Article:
This morning Syndax Pharmaceuticals (SNDX 2.23%) updated investors with initial data from a phase 1/2 trial evaluating its leukemia drug, and shares are soaring 55% at 12:05 pm EST on Tuesday.
Syndax is a clincial-stage healthcare company developing cancer drugs, including SNDX-5613, a therapy for the treatment of leukemia caused by specific genetic abnormalities, including rearrangements of the MLL gene (MLL-r) and NPM1 mutation.
On Monday, Syndax unveiled initial results of SNDX-5613 efficacy in a small handful of patients with MLL-r. So far six patients have been treated at increasing dose levels in its phase 1 trial. After 28 days, a clinical response was seen in two of three patients harboring MLL-r, including one complete response and one partial response. No dose-limiting toxicities were reported, suggesting the treatment may be safe.
The initial results are particularly intriguing because patients with MLL-r and NPM1 mutations have a poor prognosis; thus new treatment options are needed. MLL-r is seen in between 5% to 10% of acute myeloid leukemia (AML) and acute lymphocytic leukemia cases, while NPM1 mutations are observed in 30% of adult AML cases. Sadly, the five-year survival rate for MLL-r acute leukemia patients is less than 55%.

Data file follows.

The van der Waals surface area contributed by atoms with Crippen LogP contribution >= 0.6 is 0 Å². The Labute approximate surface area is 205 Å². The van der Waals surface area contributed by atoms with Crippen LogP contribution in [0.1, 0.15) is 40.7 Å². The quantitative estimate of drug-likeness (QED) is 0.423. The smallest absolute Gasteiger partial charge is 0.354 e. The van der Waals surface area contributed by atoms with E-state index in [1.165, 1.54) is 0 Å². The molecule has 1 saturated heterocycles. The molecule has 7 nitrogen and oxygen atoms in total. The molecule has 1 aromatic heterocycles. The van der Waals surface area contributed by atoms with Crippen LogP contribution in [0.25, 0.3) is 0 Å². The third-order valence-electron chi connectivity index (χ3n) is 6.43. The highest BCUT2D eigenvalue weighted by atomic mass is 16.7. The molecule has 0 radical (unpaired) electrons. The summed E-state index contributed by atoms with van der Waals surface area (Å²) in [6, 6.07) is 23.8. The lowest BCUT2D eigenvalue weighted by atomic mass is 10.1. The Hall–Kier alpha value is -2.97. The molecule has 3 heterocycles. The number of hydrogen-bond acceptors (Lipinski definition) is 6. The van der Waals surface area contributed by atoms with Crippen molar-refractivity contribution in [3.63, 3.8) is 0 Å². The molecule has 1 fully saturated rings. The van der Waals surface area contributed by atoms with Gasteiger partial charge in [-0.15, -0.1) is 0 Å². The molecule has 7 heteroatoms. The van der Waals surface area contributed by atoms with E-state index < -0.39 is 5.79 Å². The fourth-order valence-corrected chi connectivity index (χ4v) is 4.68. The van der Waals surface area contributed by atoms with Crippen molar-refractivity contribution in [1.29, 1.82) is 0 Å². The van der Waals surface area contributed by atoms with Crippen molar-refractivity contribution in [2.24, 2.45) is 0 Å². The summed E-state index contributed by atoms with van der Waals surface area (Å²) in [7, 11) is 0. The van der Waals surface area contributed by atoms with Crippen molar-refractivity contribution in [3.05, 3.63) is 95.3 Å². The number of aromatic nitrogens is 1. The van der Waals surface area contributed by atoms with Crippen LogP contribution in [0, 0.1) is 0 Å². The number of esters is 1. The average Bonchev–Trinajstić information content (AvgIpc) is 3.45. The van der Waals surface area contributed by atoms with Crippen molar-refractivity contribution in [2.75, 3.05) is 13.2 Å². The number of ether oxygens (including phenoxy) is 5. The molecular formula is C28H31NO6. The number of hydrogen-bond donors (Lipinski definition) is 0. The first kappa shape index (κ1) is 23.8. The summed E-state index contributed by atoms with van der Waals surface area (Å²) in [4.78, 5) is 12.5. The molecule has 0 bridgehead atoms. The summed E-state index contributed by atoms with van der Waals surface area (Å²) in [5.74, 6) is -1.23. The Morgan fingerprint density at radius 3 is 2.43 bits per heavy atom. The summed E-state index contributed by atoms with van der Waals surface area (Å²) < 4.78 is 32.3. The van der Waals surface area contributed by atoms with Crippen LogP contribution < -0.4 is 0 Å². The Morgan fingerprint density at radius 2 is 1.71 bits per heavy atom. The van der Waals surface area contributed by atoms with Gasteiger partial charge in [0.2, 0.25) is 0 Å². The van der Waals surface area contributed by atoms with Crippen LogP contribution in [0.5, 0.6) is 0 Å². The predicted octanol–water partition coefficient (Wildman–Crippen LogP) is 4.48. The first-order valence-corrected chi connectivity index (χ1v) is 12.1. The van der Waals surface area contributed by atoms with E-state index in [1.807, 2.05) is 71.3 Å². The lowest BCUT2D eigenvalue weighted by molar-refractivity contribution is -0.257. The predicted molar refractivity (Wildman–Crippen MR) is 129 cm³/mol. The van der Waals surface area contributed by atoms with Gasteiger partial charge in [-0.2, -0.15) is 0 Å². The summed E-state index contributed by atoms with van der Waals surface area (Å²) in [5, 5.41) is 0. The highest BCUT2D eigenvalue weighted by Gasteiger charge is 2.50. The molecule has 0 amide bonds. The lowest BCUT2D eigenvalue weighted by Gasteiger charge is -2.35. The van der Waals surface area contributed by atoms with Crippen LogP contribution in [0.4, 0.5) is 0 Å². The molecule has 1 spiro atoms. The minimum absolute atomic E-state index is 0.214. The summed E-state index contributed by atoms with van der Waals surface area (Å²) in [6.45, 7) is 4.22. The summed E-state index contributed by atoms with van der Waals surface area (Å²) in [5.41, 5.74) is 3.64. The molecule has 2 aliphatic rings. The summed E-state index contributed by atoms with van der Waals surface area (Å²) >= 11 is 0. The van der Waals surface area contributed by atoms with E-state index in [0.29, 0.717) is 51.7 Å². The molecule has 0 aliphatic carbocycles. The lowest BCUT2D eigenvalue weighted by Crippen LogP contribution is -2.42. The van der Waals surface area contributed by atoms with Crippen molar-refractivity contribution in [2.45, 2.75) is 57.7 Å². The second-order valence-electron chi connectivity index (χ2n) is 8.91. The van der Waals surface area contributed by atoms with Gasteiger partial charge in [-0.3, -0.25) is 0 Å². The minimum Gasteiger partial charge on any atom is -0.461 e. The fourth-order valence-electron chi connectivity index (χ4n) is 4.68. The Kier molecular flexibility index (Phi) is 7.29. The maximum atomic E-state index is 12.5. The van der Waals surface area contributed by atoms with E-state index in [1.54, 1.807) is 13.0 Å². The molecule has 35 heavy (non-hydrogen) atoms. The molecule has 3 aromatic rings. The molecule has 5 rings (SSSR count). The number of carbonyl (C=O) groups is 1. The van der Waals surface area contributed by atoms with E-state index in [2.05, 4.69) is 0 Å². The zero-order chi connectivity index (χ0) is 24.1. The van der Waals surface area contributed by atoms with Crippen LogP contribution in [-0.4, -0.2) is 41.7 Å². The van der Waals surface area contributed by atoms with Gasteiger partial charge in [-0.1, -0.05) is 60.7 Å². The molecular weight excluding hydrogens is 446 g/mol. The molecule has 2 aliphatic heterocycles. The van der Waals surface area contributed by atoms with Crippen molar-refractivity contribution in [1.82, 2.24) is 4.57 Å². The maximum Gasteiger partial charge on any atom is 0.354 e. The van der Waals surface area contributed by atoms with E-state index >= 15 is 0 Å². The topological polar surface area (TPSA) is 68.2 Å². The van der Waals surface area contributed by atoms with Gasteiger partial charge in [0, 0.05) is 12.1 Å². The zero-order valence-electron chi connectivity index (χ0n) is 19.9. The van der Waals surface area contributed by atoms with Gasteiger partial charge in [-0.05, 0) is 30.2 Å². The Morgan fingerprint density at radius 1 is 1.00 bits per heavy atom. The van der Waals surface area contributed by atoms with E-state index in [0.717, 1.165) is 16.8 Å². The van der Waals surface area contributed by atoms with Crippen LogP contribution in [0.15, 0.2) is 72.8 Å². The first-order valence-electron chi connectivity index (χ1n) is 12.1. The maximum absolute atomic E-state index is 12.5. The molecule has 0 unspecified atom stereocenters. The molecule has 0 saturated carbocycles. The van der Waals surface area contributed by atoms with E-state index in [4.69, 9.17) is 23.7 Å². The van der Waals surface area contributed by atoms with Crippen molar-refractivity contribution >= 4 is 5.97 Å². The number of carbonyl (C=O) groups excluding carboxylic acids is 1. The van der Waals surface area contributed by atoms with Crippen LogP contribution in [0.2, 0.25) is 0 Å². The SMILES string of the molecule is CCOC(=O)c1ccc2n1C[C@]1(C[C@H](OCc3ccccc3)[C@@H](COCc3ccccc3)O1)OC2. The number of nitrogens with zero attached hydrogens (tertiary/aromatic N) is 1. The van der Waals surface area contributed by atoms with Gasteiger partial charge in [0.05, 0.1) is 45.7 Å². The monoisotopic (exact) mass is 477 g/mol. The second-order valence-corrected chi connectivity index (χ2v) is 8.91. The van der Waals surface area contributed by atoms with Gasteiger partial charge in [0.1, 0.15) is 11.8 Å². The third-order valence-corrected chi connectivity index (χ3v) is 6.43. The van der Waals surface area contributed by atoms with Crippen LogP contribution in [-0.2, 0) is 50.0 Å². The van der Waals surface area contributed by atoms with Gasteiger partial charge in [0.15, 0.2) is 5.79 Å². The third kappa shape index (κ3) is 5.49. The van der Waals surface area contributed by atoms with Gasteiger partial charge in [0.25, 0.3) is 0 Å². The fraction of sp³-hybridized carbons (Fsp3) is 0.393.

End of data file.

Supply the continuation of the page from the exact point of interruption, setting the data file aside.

Syndax is presenting SNDX-5613's early trial data at 4:50 pm EST today at the 2020 American Association for Cancer Research (AACR) virtual annual meeting. The trials are ongoing, with additional results to be announced in Q4 2020.
SNDX-5613 isn't Syndax's most advanced drug currently in clinical trials, though. The company is also conducting a phase 3 study of entinostat plus Pfizer's Aromasin in HR+, HR2- breast cancer. Overall survival data from this trial is anticipated this quarter, and if the results are positive, a Food and Drug Administration filing for approval will soon follow. While there's no telling what survival data will show, phase 2 data showed a entinostat/exemestane combination produced clinically meaningful overall survival benefits versus Aromasin monotherapy.